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During May 2013, the Australian Federal Police, the United States Federal Bureau of Investigations, the Royal Canadian Mounted Police and the United Kingdom City of London Police Overseas Anti-Corruption Unit all signed a Memorandum of Understanding setting up a new International Foreign Bribery Taskforce (to be known as IFBT).
The IFBT signifies a new relationship between the Australian, United States, Canadian and United Kingdom agencies to combat foreign bribery. The purpose of the taskforce enables the agencies and the countries they represent to work collaboratively to strengthen investigations into foreign bribery offences and to support the relevant OECD and United Nations Anti-Bribery Conventions.
It is expected that the IFBT will:
The creation of the IFBT goes some way towards addressing the criticisms Australia received from the OECD in the October 2012 Phase 3 Review in relation to compliance with the OECD Anti-Bribery Convention.
Where improper payments occur involving foreign public officials, there is always a risk that Australia's anti-money laundering and counter terrorism financing laws (AML-CTF laws) may be invoked.
In June 2013, the Government released a discussion paper which looked at possible areas of reform, including:
All of these issues impact on the extent to which Australian and overseas regulators require corporations to understand the risk profile in each jurisdiction in which they do business, with who do you do business and to proactively manage those risks. Any contravention of the AML-CTF laws can give rise to significant fines and lengthy terms of imprisonment upon any conviction.
On 18 June 2013, the Canadian Parliament passed amendments to its Corruption of Foreign Public Officials Act.
The changes are important for any Australian business dealing with Canadian corporations or individuals. The important changes include:
In light of these changes, any Australian company which has business operations in Canada or who deals with Canadian parties should review its policies and procedures, particularly dealing with the business books and records to ensure compliance with the new Canadian laws and to take steps to abolish or ban outright all facilitation payments.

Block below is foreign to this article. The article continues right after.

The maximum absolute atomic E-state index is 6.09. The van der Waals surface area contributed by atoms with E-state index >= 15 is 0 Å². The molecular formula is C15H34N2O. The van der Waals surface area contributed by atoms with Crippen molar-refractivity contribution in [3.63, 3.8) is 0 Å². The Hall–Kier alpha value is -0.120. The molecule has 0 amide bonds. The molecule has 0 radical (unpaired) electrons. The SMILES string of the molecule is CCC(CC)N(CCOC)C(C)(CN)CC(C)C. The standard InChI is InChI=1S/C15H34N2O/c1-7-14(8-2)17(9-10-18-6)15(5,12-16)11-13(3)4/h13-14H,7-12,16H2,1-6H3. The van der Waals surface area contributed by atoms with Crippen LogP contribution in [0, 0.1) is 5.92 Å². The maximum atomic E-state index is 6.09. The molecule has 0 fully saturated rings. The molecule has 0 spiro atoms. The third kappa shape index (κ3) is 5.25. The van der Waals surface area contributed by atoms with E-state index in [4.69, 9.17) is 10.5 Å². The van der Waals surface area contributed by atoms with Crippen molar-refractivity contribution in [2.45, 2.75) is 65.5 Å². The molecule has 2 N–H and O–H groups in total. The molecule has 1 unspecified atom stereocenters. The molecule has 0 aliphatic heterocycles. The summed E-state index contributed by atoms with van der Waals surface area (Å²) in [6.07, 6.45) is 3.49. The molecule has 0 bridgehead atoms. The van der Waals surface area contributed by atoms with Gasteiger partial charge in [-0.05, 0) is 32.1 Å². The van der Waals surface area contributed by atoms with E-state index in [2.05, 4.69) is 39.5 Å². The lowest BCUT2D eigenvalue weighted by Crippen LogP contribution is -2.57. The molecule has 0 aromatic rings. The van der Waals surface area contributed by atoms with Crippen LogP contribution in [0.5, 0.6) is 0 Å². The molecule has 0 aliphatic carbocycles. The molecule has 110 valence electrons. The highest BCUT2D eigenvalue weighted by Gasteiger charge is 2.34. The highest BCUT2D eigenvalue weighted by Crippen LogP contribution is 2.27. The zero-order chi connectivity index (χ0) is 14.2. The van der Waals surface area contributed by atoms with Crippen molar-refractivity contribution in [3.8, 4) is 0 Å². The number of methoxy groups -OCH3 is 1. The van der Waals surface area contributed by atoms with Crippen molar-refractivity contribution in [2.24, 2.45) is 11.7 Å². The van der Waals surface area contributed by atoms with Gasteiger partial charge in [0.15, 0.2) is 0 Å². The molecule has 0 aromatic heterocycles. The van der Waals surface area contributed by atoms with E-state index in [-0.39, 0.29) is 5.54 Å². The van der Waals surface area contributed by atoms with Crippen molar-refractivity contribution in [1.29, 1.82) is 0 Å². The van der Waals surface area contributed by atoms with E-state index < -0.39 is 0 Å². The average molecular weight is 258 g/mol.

All Australian businesses operating internationally, and particularly in or subject to the jurisdiction of the United States, Canada or the United Kingdom, should be under no illusion that regulatory agencies in those countries will co-operate closely with each other and will investigate allegations of foreign bribery involving residents, citizens or corporations of those countries whenever credible allegations of foreign bribery arise, often in the media and whether or not the actual bribery may have taken place in a relevant country or an independent third party country.
For these reasons, it is critical for all Australian corporations doing business overseas to:
This piece is designed to prompt thoughts of what changes may be required in private M&A documents in order to accommodate and allocate risks relating to COVID-19 and the fallout from this pandemic.
In the biggest shake-up of Australia’s antiquated company signing requirements, the Federal Government has temporarily modified the Corporations Act 2001 (Cth) to allow for companies to...
The Commonwealth Treasurer exercised emergency powers under the Corporations Act to facilitate virtual meetings and electronic execution of documents by companies.